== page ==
Delegates to the Labour Party conference in Brighton were blinking in unseasonably hot late September sunshine yesterday afternoon. But in a way they were blinking at the emerging reality around them too. The mood outside the Grand Hotel reminded me a bit of Freshers’ Week at university: there was nervousness, anticipation, some humour, some optimism, and some despair. A tour of bars and parties confirmed that the spectrum of opinion ran from near euphoric to bleak.
It is a jittery and confusing moment for the party. The result of the leadership contest has sunk in, just about. But for many this is new territory. For others it is a reminder of territory they thought they would not have to explore again. Both party members and media are having to get used to language and terminology they have either never heard or, at least, not heard for a long time. Some people’s heads are already hurting and this is before the serious drinking has even begun.
Jeremy Corbyn’s style and tone have, perhaps only temporarily and probably only partially, disarmed some critics. He is speaking over the heads of Westminster insiders to the general public. His performance – can you even use that word? – on the Marr show went down well. There is still some novelty in having an ungroomed leader accepting that many in his party disagree with him and that he is not going to try and impose his personal view. There is less point in shouting “Split!” if the leader’s response is: “Well, yes, and that’s fine.”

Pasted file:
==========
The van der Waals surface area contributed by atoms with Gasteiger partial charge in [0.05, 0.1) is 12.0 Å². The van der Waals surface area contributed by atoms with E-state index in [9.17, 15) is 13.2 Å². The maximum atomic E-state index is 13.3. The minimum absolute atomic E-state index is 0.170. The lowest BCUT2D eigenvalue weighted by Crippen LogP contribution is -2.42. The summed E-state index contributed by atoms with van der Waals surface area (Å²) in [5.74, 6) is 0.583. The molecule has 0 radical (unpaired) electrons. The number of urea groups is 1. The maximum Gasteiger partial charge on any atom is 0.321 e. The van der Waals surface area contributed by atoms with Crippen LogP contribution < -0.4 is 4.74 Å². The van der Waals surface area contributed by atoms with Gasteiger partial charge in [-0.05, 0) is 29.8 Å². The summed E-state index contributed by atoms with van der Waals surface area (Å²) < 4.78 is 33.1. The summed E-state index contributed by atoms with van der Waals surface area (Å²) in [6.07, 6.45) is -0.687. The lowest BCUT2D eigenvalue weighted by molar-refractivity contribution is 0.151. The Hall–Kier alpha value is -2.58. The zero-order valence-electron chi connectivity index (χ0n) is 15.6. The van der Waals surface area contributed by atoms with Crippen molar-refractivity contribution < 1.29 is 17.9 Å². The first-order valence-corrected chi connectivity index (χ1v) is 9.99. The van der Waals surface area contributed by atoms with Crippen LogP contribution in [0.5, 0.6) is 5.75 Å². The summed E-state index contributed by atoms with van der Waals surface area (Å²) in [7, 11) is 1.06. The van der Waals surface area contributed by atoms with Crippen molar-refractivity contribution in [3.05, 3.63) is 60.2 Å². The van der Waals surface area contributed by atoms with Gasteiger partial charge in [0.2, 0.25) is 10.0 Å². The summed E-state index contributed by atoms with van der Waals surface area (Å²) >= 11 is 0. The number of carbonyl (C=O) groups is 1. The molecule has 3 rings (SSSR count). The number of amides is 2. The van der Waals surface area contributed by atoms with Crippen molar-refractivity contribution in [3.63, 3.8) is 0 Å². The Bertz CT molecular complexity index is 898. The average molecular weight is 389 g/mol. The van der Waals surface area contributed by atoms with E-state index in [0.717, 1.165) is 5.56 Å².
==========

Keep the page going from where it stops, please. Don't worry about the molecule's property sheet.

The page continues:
But you cannot have a free vote on everything, and you cannot have a leader who celebrates his powerlessness indefinitely. This does not feel like a settled state of affairs. Hence the speculative chat about how long this can go on, when a deadline for action might come, and what the party’s response (both in parliament and beyond) might be.
The most striking conversation I had yesterday was with a senior trade union figure, who admitted to having some doubts about the Corbyn leadership, but who nonetheless welcomed this new situation as a way of “giving the party a good shake”. He wasn’t making any predictions. But he looked forward to a more vigorous debate over policy and, I think, quite liked the idea of having somebody older at the head of the party as well. Corbyn’s more down-to-earth messages could, he felt, play well with people who had lost interest or faith in Westminster politics.
Pessimists I spoke to felt that serious and possibly irreparable damage has already been done. Others were more guardedly nervous. But some were still in the “give the guy a chance” camp, respecting Corbyn’s massive victory and trying to be positive. All shades of opinion could readily be found.
It is as if the party is on the brink of a lively but uncertain adventure, in which history offers little guidance as to what we can expect. The unexpected (and for some the unthinkable) happened on September 12, and perhaps it will again now.
It’s not a game. It’s serious. People’s lives are affected by what government decides, and our system is based on there being an effective opposition. And yet all the uncertainty and nervous excitement combined to recall another moment from even further back in my youth – that bit in Maurice Sendak’s story ‘Where the Wild Things Are’ when the boy Max on his nocturnal adventure declares: “Let the wild rumpus start!”
I think the Labour Party may be in for a bit of an extended rumpus. As Bette Davis once advised: “Fasten your seatbelts. It’s going to be a bumpy night.”